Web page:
> Gerald, "deboss the entire border/edge"... do you mean...
      > let's say you have a circle... you letterpress with one plate to create the circle, then using another plate deboss the periphery of the letterpressed circle? This sounds like a lot of fun to try...since I'm just learning and am giving myself room for errors as a newbie. -Don't know what my excuse will be years from now when I'm still making errors :0)
      > ----- Original Message -----
      > From: bielerpr
      > To: PPLetterpress@yahoogroups.com
      > Sent: Sunday, May 08, 2011 6:10 AM
      > Subject: [PPLetterpress] Re: line art limitations
      >
      >
      >
      > Anne and others
      >
      > Fine printing is just optical illusion, magician's work.
      >
      > It is not complicated. The simplistic version of the trick, and yes this would be applicable to wedding invitation cards, etc., is that you are at the very very least, debossing the entire border/edge of the piece. Everything else looks like it is embossed. If you work further in with debossing, it just gets more interesting. I also added hand applied bronzing to some of the areas of the printed proofs and that sparked it up quite a bit as well. Sort of let's throw everything at this one and see what works.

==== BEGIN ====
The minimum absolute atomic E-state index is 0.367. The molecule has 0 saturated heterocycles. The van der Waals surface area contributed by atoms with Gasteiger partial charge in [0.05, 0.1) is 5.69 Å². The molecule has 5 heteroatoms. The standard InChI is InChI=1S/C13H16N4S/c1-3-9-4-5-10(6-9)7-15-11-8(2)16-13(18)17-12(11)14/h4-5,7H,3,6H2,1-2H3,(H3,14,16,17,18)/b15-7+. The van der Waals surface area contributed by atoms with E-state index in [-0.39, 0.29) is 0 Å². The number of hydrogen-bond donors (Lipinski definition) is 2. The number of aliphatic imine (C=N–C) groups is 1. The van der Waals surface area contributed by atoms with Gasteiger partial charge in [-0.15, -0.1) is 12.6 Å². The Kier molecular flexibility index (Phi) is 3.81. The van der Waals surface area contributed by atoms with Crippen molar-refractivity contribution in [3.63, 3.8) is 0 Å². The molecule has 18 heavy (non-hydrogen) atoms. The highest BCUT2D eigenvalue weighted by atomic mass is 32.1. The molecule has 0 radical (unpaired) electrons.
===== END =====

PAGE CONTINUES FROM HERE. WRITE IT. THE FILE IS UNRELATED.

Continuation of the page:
>
      > I don't know that I have actually seen this before, since I was kind of struck by how it all turned out, but I would likely think it has been done before. "Those old fellows stole all our best ideas."
      >
      > Gerald
      > http://BielerPress.blogspot.com
      >
      > --- In PPLetterpress@yahoogroups.com, Gerald Lange <Bieler@> wrote:
      > >
      > > Hi Dan
      > >
      > > The piece is similar to this
      > >
      > > http://www.flickr.com/photos/bielerpress/3957685902/
      > >
      > > a previously printed giclee with very ornamental and detailed imaging.
      > > In this case the detail was to pop up and the areas that are flat took
      > > the multiple debossing (different plates). Some of them printed as toned